Wednesday, March 23, 2016

About Romania: A Review of In Europe's Shadow by Robert D. Kaplan

Kaplan's latest comes at just the right time
When my wife accepted a position to teach in Bucharest, Romania, I went online to look for books on Romania, and at the top of the list I found Robert D. Kaplan's In Europe's Shadow: Two Cold Wars and a Thirty-Year Journey Through Romania and Beyond (2016). I hadn't known about it, but I certainly knew of Kaplan. I'd read his The Coming Anarchy (2000) and Warrior Politics (2001) and thought very highly of them both. I'd also read parts of The Ends of the Earth (2001) and Monsoon (2010). What a wonderful discovery! I dove in, and part way through I recommended it to my wife as we were running errands on our e-bike around Suzhou.

"Do you know this guy?", she asked.  
"Yes, I've read his stuff. He's good. He's also written books about the Indian Ocean and India, and about China, Vietnam, and the South China Sea."  
"Is he following us?"  
"I don't know!" 

In checking the publication dates of Monsoon (2010)) and Asia's Cauldron (March 2014), I determined that we were following him. Anyone acquainted with Kaplan won't be surprised at this. He must need a new 50-page passport every couple of years just based on the published accounts of his travels. (I wonder where he vacations?) No, we're just very lucky, especially with this book.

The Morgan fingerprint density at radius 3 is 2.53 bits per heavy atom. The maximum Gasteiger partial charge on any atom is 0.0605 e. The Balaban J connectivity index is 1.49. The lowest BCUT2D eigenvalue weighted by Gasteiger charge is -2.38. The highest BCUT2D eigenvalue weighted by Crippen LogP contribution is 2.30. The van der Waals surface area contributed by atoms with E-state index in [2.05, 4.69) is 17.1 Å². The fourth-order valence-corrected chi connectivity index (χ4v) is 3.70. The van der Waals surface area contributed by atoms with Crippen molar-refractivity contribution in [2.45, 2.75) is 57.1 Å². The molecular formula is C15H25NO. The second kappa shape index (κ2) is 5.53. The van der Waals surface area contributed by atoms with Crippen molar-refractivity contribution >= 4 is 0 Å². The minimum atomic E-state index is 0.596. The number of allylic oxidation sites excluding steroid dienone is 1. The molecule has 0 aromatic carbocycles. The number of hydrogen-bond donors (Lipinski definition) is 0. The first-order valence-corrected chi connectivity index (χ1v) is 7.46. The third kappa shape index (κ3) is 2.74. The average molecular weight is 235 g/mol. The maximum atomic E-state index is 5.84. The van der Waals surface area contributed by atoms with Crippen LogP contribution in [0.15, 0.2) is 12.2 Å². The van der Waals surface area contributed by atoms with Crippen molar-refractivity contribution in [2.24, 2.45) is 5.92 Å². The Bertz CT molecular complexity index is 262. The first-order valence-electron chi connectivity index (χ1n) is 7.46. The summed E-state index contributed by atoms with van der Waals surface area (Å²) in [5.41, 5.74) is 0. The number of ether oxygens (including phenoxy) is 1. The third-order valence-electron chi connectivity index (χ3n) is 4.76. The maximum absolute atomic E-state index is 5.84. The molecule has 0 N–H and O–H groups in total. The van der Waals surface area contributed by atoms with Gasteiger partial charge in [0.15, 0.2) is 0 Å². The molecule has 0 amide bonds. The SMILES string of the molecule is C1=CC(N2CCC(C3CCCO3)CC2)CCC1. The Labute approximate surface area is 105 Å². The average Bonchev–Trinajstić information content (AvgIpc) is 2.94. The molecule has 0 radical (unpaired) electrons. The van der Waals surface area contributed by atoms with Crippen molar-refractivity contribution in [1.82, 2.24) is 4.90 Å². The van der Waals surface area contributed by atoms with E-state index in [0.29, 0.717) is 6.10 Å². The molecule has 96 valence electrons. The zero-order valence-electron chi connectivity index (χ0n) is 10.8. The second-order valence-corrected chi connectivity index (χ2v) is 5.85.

We're especially fortunate to have this book because Kaplan hasn't just passed through Romania or considered as just another piece on the geopolitical chessboard. He's been traveling to Romania since the 1970's, and he's seen it transformed from a gray, Stalinist backwater, racked by poverty and fear, into a what is now a vibrant society that holds membership in the EU and NATO. Romania seems to have found a good place for itself. As Kaplan describes it: "History surely had not ended here, but it had for the moment become more benign." Kindle Locations 3916-3917. Kaplan displays a genuine affection for this nation, and this spurs his interest in its history and its present, as well as prompting him multiple visits to contemplate its unique place in the busy world of Eastern Europe.

Kaplan first traveled to eastern Europe as a student in the early 1970s, and then he came a bit later to Romania as a young reporter. Trips back included a stint just after the Christmas Revolution in 1989 that toppled the hated Ceausescu regime and led to the summary trial and execution of Nicolae Ceausescu and his wife, Elena. His most recent trip back was in 2014, when he observed the changes that have occurred in Romania after it has mostly-completed the transition to democracy and a market economy. This long history of personal involvement allows Kaplan to include not only his trademark travel writing, history, and geopolitical analysis, but it also serves as a bit of a memoir. For instance, his observations and assessment of the brutality and waste of the Ceaucescu regime prompted him to support the Iraq War, a judgment that he reports that he has come to regret. (A pointed reminder of the limits of historical analogy for decision-making.) As he notes, he didn't foresee the subsequent Sunni-Shia civil war that would break out after Saddam's demise.